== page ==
HUNDREDS of sword dancers will descend on York next weekend when the city plays host to the world's biggest festival of this ancient tradition.

Organisers of the International Sword Spectacular Festival are expecting more than 700 dancers, who will represent 50 groups from nine countries.

Taking place over the Spring Bank Holiday, from May 23 to 26, the four-yearly event has moved to York for the first time, with a new committee in charge following previous festivals in Scarborough and Whitby between 1996 and 2004.

When the first swords are raised next Friday, it will be the culmination of years of planning by the organising committee. Their aim is to showcase the English longsword and rapper sword dancing, contrasting them with the flamboyant sword dance styles from mainland Europe and the North American evolutions of British traditions.

Organising committee member Vince Rutland says York residents and visitors can expect a colourful weekend of free street performances: "It's a unique event because nowhere else can so many sword dancers gather together and share their dancing.

"What that promises for people on the streets is a great weekend and plenty of unusual and exciting dancing to keep everyone well entertained, spectators and performers alike. We firmly believe in taking the festival to the people and the atmosphere should be amazing."

According to Vince, most people do not realise that sword dancing is a very English tradition, with its roots in Yorkshire and the North East.

"Mention sword dancing to them and they think Scotland and kilts, but this is very different," he says. "Several villages around York had their own teams until around 100 years ago, and wouldn't it be great if we could spark a revival? The dances are all recorded in detail and the festival will include performances of those originating from Poppleton, Haxby, Escrick and Askham Richard."

Fifteen groups from Italy, Germany, the Czech Republic, the Basque country, Belgium, Norway, Austria and the United States will be taking part, as well as 37 from Britain.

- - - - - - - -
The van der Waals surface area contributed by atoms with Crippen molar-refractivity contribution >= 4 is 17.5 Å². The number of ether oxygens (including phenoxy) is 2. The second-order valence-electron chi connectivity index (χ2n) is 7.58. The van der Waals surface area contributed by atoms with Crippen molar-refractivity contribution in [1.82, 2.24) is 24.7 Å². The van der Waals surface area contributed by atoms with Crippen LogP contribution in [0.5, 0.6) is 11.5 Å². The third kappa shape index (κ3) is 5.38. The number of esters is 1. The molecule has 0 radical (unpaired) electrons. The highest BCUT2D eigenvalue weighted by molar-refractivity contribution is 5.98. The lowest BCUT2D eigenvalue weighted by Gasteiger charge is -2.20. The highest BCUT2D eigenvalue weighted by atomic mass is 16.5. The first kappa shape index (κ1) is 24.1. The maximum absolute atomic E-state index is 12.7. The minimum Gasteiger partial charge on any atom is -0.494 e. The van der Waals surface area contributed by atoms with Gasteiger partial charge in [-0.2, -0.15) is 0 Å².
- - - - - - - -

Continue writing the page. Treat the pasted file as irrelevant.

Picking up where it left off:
Most of the dancing will take place in city-centre venues such as Parliament Street during the daytime next Saturday and Sunday. Thanks to a £9,606 award from Big Lottery's Awards For All fund, extra events will also be included.

Young people at several local schools can learn about sword dancing next Friday when Clownfish Rapper, a group of American teenagers from Massachusetts, join the Newcastle's Sallyport Sword Dancers to demonstrate their skills, alongside young dancers from Loughborough and the Lark's Hill Primary School near Pontefract.

Following the festival, the lottery funding will enable professional sword-dance tutors to teach local dances to groups in two schools over the coming months.

Vince says: "The Awards For All grant will make a huge difference to our festival, particularly because much of it is geared at taking these unique dances back into the communities they originally came from.

"The past few years have seen more and more young people discovering sword dancing and taking it up as an exciting and enjoyable pastime and there are a couple of teams now in the York area.

"It would be great to think we could help revive one of the local village traditions, such as in Haxby where we'll be dancing on the Monday."

Next Saturday, the dancers and musicians will parade through York city centre at 10.30am before free street performances throughout the daytime. These will continue next Sunday from midday to 4pm before the festival's highlight, a gala performance by all the teams at York Theatre Royal from 4.30pm to 9pm.

"This will feature performances by all five surviving traditional sword teams in England," says Vince. A limited number of tickets are available for this event at £10 from the theatre box office on 01904 623568.

The festival will close with the aforementioned dancing in Haxby and Wigginton on the Bank Holiday Monday. This will include midday demonstrations of the original dances from the York area, not least one performed by dancers from Haxby - an original longsword village - until the late 19th century.

These sessions will include performances of all five local longsword dances from the York area: Askham Richard, Escrick, Poppleton, Riccall and Haxby.

Any members of the public keen to learn the Haxby sword dance can come along to Haxby Memorial Hall at 2.30pm to take part in a free workshop suitable for beginners.

Lectures on historical and academic aspects of sword dancing will complete the festival programme.